twoPaperRollsI’ve noticed that many of my clients have recently begun deploying web pages (or even entire sites) using a layered development technique known as a “Long Page.”  Initially made popular by Nike.com a few years back, this style of web development uses a one-page design, but employs parallax scrolling to shift the contents of the page either horizontally or vertically.  Based on what content the visitor clicks, they are shown a brand new experience, while conveniently staying on the same page.  Long Page development can lend itself equally effective to content-heavy singular pages within an existing site, or can even serve as the core of an entire “micro-site.”  For an example of an Adobe-built long page, check out our documentation for the new (and equally awesome) mobile app measurement libraries.

So why is the Long Page technique so popular?  For starters, they’re pretty easy to implement, and the concept of having all of the content housed within one single page is very appealing to web developers and marketers alike. They can also be viewed effectively on a number of different platforms, which is a plus for customers accessing content on mobile and non-mobile devices.  And finally, they’re just plain cool!

One common issue that digital marketers run into with these pages is that of measurement.  Because it’s technically one single page, should it be measured as such?  What about when the visitor clicks and the page scrolls to show new content?  Fortunately, I’ve provided some tips and tricks so any marketer can effectively analyze their Long Pages.

A best practice for digital analytics is to call a new page view if the content on the screen has changed by at least 50 percent.  Because many Long Pages scroll to show brand new content, each new section of the page should be counted as a separate page view.   To call a new page view while still technically on the same page, we’ll need to use the “manageVars” plugin.  This code effectively clears out the ‘s’ object and allows a new image request to be sent to our data collection servers without any chance of variable duplication.  If your Analytics s_code file is version H.26 or prior, you’ll need to make sure that you have the plugin code installed.  If you’re rocking the new ultra-fast AppMeasurement for Javascript library, this functionality is available right out of the box!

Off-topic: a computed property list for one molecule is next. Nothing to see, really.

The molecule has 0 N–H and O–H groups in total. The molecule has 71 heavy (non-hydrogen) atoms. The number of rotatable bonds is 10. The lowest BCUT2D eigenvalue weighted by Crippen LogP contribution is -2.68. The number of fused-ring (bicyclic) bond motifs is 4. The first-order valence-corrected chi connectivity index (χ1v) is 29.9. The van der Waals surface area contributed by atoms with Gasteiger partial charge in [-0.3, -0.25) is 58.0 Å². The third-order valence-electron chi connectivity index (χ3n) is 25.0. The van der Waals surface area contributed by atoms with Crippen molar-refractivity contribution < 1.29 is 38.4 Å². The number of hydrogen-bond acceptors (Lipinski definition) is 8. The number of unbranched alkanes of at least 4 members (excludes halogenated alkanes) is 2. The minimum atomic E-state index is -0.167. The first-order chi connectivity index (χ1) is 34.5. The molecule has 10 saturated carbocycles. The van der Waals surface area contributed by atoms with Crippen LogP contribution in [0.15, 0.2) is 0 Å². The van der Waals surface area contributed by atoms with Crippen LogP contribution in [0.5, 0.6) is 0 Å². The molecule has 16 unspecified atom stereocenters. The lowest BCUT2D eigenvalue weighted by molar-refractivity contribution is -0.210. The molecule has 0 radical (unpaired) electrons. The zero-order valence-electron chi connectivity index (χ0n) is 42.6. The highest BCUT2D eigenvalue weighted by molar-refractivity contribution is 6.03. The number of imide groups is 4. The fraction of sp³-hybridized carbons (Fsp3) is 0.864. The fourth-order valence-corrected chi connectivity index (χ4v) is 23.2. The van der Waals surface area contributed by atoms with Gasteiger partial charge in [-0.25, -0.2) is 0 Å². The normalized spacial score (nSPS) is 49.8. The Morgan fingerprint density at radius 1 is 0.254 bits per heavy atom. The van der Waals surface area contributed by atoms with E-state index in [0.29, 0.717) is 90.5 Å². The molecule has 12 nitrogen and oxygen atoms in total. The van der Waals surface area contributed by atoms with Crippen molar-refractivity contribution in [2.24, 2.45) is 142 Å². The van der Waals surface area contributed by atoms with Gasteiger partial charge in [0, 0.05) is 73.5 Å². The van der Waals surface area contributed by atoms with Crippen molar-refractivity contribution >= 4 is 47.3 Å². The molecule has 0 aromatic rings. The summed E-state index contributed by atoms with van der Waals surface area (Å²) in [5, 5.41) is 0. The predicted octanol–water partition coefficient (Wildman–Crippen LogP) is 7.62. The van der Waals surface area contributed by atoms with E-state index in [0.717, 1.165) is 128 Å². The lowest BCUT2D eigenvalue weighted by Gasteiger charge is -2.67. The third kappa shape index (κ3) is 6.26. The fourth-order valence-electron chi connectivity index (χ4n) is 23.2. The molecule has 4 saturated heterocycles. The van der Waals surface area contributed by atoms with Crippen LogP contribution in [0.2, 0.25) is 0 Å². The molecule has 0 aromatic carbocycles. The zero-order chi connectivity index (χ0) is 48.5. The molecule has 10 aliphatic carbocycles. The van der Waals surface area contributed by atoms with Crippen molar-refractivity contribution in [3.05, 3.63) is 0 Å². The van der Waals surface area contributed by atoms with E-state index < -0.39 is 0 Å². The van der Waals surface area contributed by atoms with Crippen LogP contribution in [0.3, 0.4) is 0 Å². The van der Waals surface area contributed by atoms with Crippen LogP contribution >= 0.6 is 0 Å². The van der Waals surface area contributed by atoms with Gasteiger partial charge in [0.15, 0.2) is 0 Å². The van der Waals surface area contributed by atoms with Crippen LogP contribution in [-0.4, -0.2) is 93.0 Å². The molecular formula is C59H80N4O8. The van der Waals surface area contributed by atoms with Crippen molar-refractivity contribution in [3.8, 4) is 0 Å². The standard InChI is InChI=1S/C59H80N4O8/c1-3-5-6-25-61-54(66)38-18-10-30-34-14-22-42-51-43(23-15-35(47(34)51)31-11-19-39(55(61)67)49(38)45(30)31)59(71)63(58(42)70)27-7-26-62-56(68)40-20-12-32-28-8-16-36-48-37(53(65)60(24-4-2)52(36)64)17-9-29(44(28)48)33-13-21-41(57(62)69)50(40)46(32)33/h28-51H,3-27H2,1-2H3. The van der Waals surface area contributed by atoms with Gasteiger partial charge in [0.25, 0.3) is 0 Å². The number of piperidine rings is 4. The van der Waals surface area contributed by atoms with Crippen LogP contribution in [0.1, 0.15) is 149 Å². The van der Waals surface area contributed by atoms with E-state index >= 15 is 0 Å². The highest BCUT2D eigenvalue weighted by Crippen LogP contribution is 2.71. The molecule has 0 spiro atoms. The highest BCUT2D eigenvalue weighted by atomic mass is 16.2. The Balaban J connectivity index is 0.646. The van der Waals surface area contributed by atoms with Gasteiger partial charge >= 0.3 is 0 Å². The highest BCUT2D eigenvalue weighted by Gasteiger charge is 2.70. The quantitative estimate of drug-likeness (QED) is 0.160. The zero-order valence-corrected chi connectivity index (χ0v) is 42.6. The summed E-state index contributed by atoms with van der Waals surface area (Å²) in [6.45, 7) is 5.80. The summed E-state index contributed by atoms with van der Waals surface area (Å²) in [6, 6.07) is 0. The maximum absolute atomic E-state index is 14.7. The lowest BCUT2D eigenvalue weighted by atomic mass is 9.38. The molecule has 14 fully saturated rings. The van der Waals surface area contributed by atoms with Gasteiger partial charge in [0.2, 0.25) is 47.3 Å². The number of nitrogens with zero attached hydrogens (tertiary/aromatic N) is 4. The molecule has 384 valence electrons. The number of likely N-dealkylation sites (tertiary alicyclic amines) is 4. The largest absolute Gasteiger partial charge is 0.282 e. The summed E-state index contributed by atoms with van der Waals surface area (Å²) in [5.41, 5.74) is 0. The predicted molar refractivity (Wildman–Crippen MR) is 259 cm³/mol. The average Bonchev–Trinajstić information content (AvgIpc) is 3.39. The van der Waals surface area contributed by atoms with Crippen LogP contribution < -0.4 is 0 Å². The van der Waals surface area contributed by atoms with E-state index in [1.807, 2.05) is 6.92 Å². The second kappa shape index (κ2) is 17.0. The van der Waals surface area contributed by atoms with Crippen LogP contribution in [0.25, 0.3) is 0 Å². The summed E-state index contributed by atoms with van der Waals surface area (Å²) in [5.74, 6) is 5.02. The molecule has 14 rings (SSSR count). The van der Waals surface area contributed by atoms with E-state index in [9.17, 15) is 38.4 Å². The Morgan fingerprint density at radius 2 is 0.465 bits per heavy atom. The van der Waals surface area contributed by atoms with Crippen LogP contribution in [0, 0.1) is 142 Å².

I typically recommend that developers build custom functions within their Long Page to clear out the previous variables and then send a new image request when content shifts.  For reference, I’ve provided some sample code below (this code assumes that the s_code file is version H.26 or prior):

<script language=”JavaScript”>

function SCPageView(pageName,channel,hierarchy){

s.manageVars(“clearVars”);
s.channel = channel;
s.pageName= pageName;
s.hier1= hierarchy;
s.prop1=”prop1 value”;
s.eVar2=”eVar2 value”;
s.t();

}

</script>

As mentioned above, you will need to have the s.manageVars plugin installed in your s_code file in order to use the “clearVars” functionality – for more information, make sure you contact your friendly Adobe Analytics consultant!  By using a function such as this, you’re well on your way to properly tracking a Long Page!  Of course, the recommendations within this post really only begin to scratch the surface of what you can measure and optimize within a Long Page.  If you have ideas or comments, feel free to leave them below!

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